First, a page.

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Sediments and herbivory as sensitive indicators of coral reef degradation

Christopher H. R. Goatley, College of Marine and Environmental Sciences, James Cook University; Australian Research Council Centre of Excellence for Coral Reef Studies
Roberta M. Bonaldo, College of Marine and Environmental Sciences, James Cook University; Australian Research Council Centre of Excellence for Coral Reef Studies; Departamento de Ecologia Instituto de Biociências, Universidade de São Paulo
Rebecca J. Fox, College of Marine and Environmental Sciences, James Cook University; Australian Research Council Centre of Excellence for Coral Reef Studies; Division of Evolution, Ecology and Genetics, Australian National University; School of Life Sciences, University of Technology Sydney
David R. Bellwood, College of Marine and Environmental Sciences, James Cook University; Australian Research Council Centre of Excellence for Coral Reef Studies

DOI: http://dx.doi.org/10.5751/ES-08334-210129

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Abstract

Around the world, the decreasing health of coral reef ecosystems has highlighted the need to better understand the processes of reef degradation. The development of more sensitive tools, which complement traditional methods of monitoring coral reefs, may reveal earlier signs of degradation and provide an opportunity for pre-emptive responses. We identify new, sensitive metrics of ecosystem processes and benthic composition that allow us to quantify subtle, yet destabilizing, changes in the ecosystem state of an inshore coral reef on the Great Barrier Reef. Following severe climatic disturbances over the period 2011-2012, the herbivorous reef fish community of the reef did not change in terms of biomass or functional groups present. However, fish-based ecosystem processes showed marked changes, with grazing by herbivorous fishes declining by over 90%. On the benthos, algal turf lengths in the epilithic algal matrix increased more than 50% while benthic sediment loads increased 37-fold. The profound changes in processes, despite no visible change in ecosystem state, i.e., no shift to macroalgal dominance, suggest that although the reef has not undergone a visible regime-shift, the ecosystem is highly unstable, and may sit on an ecological knife-edge. Sensitive, process-based metrics of ecosystem state, such as grazing or browsing rates thus appear to be effective in detecting subtle signs of degradation and may be critical in identifying ecosystems at risk for the future.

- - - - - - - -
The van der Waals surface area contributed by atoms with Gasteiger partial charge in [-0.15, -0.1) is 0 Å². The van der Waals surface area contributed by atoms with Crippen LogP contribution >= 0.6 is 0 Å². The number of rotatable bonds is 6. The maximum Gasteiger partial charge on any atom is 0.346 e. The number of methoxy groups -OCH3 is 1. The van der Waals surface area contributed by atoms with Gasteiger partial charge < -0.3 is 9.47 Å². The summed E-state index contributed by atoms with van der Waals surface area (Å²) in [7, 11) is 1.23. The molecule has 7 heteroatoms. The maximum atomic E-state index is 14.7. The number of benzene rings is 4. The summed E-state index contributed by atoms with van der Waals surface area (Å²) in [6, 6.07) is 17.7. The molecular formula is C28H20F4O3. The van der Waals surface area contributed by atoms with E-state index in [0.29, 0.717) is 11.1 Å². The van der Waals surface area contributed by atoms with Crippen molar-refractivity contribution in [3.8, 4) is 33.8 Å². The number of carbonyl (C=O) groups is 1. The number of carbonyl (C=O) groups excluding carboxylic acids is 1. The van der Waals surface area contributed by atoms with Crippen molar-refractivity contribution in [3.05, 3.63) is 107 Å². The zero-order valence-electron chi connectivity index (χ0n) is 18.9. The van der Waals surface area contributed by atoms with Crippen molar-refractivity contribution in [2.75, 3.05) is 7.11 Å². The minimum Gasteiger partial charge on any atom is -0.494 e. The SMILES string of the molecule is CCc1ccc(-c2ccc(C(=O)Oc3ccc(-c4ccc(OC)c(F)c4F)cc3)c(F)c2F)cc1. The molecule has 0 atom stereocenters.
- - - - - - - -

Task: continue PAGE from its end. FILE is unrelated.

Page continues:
Key words

disturbances; ecosystem state; herbivory; management; monitoring; processes; resilience; sediment; thresholds

Copyright © 2016 by the author(s). Published here under license by The Resilience Alliance. This article  is under a Creative Commons Attribution-NonCommercial 4.0 International License.  You may share and adapt the work for noncommercial purposes provided the original author and source are credited, you indicate whether any changes were made, and you include a link to the license.

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